America’s three major indices have opened down in Friday trading as tensions between the United States and China reignite.
Market sentiment had been fairly upbeat going into the week’s final day of trading. Growing confidence that lockdowns around the world were beginning to ease and a 3.9 per cent surge in Chinese factory output had buoyed investor sentiment.
This changed however, after Reuters reported that the Trump administration was moving to block shipments of semiconductors from global chipmakers to Huawei Technologies, the Chinese tech giant.
The US Commerce Department admitted it is planning to change an export regulation to “strategically target Huawei’s acquisition of semiconductors that are the direct product of certain US software and technology”. It added that it hopes to “cut off Huawei’s efforts to undermine US export controls”.
Investors balked at the news, which brought back fresh memories of the 18-month US-China trade war. The role of Huawei in the global economy was a key battleground of this debacle ,which weighed on global trade and was only partially resolved with a “phase one” agreement in January.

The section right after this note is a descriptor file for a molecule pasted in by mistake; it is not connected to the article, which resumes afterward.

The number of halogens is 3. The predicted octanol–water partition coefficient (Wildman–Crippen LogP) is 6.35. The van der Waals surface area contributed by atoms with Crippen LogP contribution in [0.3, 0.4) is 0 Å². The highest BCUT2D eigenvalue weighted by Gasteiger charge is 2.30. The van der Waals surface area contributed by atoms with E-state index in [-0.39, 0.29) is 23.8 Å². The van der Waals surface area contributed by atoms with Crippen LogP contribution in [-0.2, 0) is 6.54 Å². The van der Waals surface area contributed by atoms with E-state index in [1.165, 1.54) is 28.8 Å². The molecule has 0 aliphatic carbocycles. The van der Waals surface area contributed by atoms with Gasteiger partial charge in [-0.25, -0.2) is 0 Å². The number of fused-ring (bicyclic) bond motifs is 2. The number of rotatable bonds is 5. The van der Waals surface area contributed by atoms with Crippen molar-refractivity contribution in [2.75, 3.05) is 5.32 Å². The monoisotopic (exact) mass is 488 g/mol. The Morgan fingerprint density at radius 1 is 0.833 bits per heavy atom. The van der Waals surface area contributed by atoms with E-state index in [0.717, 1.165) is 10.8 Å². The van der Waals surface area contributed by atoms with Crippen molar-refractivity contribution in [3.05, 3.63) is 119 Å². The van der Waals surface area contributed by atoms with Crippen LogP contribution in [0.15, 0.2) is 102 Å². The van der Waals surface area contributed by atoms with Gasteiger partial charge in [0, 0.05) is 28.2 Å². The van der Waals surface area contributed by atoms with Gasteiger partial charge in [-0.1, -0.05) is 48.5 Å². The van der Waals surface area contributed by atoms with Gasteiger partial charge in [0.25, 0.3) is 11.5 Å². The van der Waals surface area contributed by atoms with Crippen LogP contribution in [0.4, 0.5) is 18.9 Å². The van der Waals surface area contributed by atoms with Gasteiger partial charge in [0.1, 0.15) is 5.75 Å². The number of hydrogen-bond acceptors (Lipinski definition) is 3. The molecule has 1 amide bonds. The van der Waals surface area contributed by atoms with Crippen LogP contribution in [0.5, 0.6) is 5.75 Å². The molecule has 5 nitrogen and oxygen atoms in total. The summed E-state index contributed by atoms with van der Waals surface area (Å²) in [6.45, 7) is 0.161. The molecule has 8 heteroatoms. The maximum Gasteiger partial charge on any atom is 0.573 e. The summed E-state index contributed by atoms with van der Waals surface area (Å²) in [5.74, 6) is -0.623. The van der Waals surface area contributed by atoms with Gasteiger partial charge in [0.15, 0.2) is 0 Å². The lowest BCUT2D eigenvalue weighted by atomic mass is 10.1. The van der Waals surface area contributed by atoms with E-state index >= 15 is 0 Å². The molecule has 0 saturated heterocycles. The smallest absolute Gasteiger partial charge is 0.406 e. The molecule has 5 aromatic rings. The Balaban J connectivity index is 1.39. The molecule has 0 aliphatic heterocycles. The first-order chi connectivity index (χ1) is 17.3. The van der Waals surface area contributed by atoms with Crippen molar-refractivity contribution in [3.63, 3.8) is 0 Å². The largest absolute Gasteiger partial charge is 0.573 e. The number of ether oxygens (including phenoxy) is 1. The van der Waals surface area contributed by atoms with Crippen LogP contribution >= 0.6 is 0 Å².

Fearing the flare-up could reignite a full-scale trade war, investors are closely monitoring any Chinese reaction. Following the Reuters report, the editor of the Chinese state-backed outlet The Global Times stated: “Based on what I know, if the US further blocks key technology supply to Huawei, China will activate the ‘unreliable entity list’, restrict or investigate US companies such as Qualcomm, Cisco and Apple, and suspend the purchase of Boeing airplanes.”
Opinion is split as to how the recent tensions could play out. Some analysts and observers have argued that the Trump administration, furious with China’s inability to contain the Covid-19 virus outbreak which has now devastated the global economy, will seek to punish its rival. While others have argued that China, sensing its opportunity to supplant a weakened America as the global hegemon, will be up for a fight.
There is a converse line of argument which finds that the novel coronavirus has wrought such economic devastation to the two intermingled countries that neither can afford a costly trade war.